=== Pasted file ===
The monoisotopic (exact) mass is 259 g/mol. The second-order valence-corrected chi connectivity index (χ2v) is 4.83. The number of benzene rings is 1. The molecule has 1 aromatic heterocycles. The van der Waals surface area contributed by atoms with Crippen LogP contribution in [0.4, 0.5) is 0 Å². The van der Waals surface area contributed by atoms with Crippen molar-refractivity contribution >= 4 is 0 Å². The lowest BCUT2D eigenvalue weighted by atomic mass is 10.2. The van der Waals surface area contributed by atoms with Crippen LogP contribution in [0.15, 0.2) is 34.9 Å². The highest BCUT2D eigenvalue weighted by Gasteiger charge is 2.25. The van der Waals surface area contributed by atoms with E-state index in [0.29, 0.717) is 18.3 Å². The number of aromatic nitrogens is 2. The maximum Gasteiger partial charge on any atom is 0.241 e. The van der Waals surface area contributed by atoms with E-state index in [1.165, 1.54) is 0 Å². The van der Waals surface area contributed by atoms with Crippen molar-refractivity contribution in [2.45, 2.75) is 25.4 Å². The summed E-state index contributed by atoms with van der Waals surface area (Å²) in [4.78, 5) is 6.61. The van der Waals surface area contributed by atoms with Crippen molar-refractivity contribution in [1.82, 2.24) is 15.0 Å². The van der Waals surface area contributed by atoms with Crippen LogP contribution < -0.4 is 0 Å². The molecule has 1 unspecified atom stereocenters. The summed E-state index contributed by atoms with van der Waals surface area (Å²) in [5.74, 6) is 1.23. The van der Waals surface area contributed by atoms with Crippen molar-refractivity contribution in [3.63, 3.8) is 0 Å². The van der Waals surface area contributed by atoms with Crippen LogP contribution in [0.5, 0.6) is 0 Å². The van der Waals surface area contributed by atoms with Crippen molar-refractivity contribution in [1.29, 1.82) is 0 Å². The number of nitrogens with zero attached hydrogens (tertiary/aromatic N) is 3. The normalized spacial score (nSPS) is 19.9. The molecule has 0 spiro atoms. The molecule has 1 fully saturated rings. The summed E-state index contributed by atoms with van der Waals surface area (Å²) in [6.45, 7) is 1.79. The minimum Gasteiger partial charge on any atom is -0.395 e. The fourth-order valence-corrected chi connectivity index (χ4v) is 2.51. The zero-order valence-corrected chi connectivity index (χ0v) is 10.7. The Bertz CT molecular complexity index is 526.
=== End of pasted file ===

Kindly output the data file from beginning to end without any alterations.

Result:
The monoisotopic (exact) mass is 259 g/mol. The second-order valence-corrected chi connectivity index (χ2v) is 4.83. The number of benzene rings is 1. The molecule has 1 aromatic heterocycles. The van der Waals surface area contributed by atoms with Crippen LogP contribution in [0.4, 0.5) is 0 Å². The van der Waals surface area contributed by atoms with Crippen molar-refractivity contribution >= 4 is 0 Å². The lowest BCUT2D eigenvalue weighted by atomic mass is 10.2. The van der Waals surface area contributed by atoms with Crippen LogP contribution in [0.15, 0.2) is 34.9 Å². The highest BCUT2D eigenvalue weighted by Gasteiger charge is 2.25. The van der Waals surface area contributed by atoms with E-state index in [0.29, 0.717) is 18.3 Å². The number of aromatic nitrogens is 2. The maximum Gasteiger partial charge on any atom is 0.241 e. The van der Waals surface area contributed by atoms with E-state index in [1.165, 1.54) is 0 Å². The van der Waals surface area contributed by atoms with Crippen molar-refractivity contribution in [2.45, 2.75) is 25.4 Å². The summed E-state index contributed by atoms with van der Waals surface area (Å²) in [4.78, 5) is 6.61. The van der Waals surface area contributed by atoms with Crippen molar-refractivity contribution in [1.82, 2.24) is 15.0 Å². The van der Waals surface area contributed by atoms with Crippen LogP contribution < -0.4 is 0 Å². The molecule has 1 unspecified atom stereocenters. The summed E-state index contributed by atoms with van der Waals surface area (Å²) in [5.74, 6) is 1.23. The van der Waals surface area contributed by atoms with Crippen molar-refractivity contribution in [3.63, 3.8) is 0 Å². The van der Waals surface area contributed by atoms with Crippen LogP contribution in [0.5, 0.6) is 0 Å². The van der Waals surface area contributed by atoms with Crippen molar-refractivity contribution in [1.29, 1.82) is 0 Å². The number of nitrogens with zero attached hydrogens (tertiary/aromatic N) is 3. The normalized spacial score (nSPS) is 19.9. The molecule has 0 spiro atoms. The molecule has 1 fully saturated rings. The summed E-state index contributed by atoms with van der Waals surface area (Å²) in [6.45, 7) is 1.79. The minimum Gasteiger partial charge on any atom is -0.395 e. The fourth-order valence-corrected chi connectivity index (χ4v) is 2.51. The zero-order valence-corrected chi connectivity index (χ0v) is 10.7. The Bertz CT molecular complexity index is 526.